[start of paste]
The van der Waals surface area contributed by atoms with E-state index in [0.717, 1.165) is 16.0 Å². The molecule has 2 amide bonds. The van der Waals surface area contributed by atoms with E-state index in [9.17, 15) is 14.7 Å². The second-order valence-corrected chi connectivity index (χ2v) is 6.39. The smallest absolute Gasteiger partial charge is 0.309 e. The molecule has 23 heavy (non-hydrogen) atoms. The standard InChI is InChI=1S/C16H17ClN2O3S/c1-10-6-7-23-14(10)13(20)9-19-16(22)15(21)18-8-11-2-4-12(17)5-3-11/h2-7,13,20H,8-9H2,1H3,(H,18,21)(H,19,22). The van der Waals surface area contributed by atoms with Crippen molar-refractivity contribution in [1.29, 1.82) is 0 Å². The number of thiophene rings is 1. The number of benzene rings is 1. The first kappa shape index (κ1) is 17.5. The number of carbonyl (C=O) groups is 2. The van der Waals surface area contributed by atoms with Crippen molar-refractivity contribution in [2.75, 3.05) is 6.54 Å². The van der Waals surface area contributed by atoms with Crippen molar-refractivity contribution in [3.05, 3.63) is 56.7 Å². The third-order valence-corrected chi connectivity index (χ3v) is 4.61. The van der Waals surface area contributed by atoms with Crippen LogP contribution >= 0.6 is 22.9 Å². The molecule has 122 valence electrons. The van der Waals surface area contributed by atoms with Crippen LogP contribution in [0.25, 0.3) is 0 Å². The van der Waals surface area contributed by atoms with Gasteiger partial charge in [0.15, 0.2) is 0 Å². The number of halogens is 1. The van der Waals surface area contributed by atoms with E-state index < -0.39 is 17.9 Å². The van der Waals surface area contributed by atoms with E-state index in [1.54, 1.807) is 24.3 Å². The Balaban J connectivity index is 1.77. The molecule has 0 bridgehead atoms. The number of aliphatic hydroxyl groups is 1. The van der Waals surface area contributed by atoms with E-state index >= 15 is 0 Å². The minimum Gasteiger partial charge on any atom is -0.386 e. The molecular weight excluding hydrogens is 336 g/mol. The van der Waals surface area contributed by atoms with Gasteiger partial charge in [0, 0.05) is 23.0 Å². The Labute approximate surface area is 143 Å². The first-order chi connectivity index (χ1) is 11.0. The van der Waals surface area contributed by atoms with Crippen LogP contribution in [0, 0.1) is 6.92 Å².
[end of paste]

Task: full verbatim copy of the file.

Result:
The van der Waals surface area contributed by atoms with E-state index in [0.717, 1.165) is 16.0 Å². The molecule has 2 amide bonds. The van der Waals surface area contributed by atoms with E-state index in [9.17, 15) is 14.7 Å². The second-order valence-corrected chi connectivity index (χ2v) is 6.39. The smallest absolute Gasteiger partial charge is 0.309 e. The molecule has 23 heavy (non-hydrogen) atoms. The standard InChI is InChI=1S/C16H17ClN2O3S/c1-10-6-7-23-14(10)13(20)9-19-16(22)15(21)18-8-11-2-4-12(17)5-3-11/h2-7,13,20H,8-9H2,1H3,(H,18,21)(H,19,22). The van der Waals surface area contributed by atoms with Crippen molar-refractivity contribution in [1.29, 1.82) is 0 Å². The number of thiophene rings is 1. The number of benzene rings is 1. The first kappa shape index (κ1) is 17.5. The number of carbonyl (C=O) groups is 2. The van der Waals surface area contributed by atoms with Crippen molar-refractivity contribution in [2.75, 3.05) is 6.54 Å². The van der Waals surface area contributed by atoms with Crippen molar-refractivity contribution in [3.05, 3.63) is 56.7 Å². The third-order valence-corrected chi connectivity index (χ3v) is 4.61. The van der Waals surface area contributed by atoms with Crippen LogP contribution >= 0.6 is 22.9 Å². The molecule has 122 valence electrons. The van der Waals surface area contributed by atoms with Crippen LogP contribution in [0.25, 0.3) is 0 Å². The van der Waals surface area contributed by atoms with Gasteiger partial charge in [0.15, 0.2) is 0 Å². The number of halogens is 1. The van der Waals surface area contributed by atoms with E-state index < -0.39 is 17.9 Å². The van der Waals surface area contributed by atoms with E-state index in [1.54, 1.807) is 24.3 Å². The Balaban J connectivity index is 1.77. The molecule has 0 bridgehead atoms. The number of aliphatic hydroxyl groups is 1. The van der Waals surface area contributed by atoms with E-state index >= 15 is 0 Å². The minimum Gasteiger partial charge on any atom is -0.386 e. The molecular weight excluding hydrogens is 336 g/mol. The van der Waals surface area contributed by atoms with Gasteiger partial charge in [0, 0.05) is 23.0 Å². The Labute approximate surface area is 143 Å². The first-order chi connectivity index (χ1) is 11.0. The van der Waals surface area contributed by atoms with Crippen LogP contribution in [0, 0.1) is 6.92 Å².